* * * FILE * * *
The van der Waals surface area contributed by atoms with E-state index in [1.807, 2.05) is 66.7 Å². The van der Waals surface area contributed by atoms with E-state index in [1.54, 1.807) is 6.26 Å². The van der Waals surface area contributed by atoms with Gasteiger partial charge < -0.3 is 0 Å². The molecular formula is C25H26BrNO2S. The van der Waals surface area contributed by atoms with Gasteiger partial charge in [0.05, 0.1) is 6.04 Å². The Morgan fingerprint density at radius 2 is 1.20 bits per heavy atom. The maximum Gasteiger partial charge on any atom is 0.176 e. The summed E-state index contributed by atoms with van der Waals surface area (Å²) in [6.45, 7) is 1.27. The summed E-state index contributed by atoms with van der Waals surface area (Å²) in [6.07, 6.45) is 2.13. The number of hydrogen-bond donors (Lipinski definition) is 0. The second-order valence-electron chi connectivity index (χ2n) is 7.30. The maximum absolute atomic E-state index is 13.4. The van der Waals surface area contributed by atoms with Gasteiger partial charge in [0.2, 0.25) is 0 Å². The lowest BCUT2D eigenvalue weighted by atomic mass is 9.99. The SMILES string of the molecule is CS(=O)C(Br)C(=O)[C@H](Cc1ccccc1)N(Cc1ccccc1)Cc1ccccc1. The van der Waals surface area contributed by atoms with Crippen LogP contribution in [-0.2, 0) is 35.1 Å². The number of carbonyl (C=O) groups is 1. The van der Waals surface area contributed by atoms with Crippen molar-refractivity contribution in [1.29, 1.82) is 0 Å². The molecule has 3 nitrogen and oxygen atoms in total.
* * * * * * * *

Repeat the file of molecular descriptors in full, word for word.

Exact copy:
The van der Waals surface area contributed by atoms with E-state index in [1.807, 2.05) is 66.7 Å². The van der Waals surface area contributed by atoms with E-state index in [1.54, 1.807) is 6.26 Å². The van der Waals surface area contributed by atoms with Gasteiger partial charge < -0.3 is 0 Å². The molecular formula is C25H26BrNO2S. The van der Waals surface area contributed by atoms with Gasteiger partial charge in [0.05, 0.1) is 6.04 Å². The Morgan fingerprint density at radius 2 is 1.20 bits per heavy atom. The maximum Gasteiger partial charge on any atom is 0.176 e. The summed E-state index contributed by atoms with van der Waals surface area (Å²) in [6.45, 7) is 1.27. The summed E-state index contributed by atoms with van der Waals surface area (Å²) in [6.07, 6.45) is 2.13. The number of hydrogen-bond donors (Lipinski definition) is 0. The second-order valence-electron chi connectivity index (χ2n) is 7.30. The maximum absolute atomic E-state index is 13.4. The van der Waals surface area contributed by atoms with Gasteiger partial charge in [0.2, 0.25) is 0 Å². The lowest BCUT2D eigenvalue weighted by atomic mass is 9.99. The SMILES string of the molecule is CS(=O)C(Br)C(=O)[C@H](Cc1ccccc1)N(Cc1ccccc1)Cc1ccccc1. The van der Waals surface area contributed by atoms with Crippen LogP contribution in [-0.2, 0) is 35.1 Å². The number of carbonyl (C=O) groups is 1. The van der Waals surface area contributed by atoms with Crippen molar-refractivity contribution in [1.29, 1.82) is 0 Å². The molecule has 3 nitrogen and oxygen atoms in total.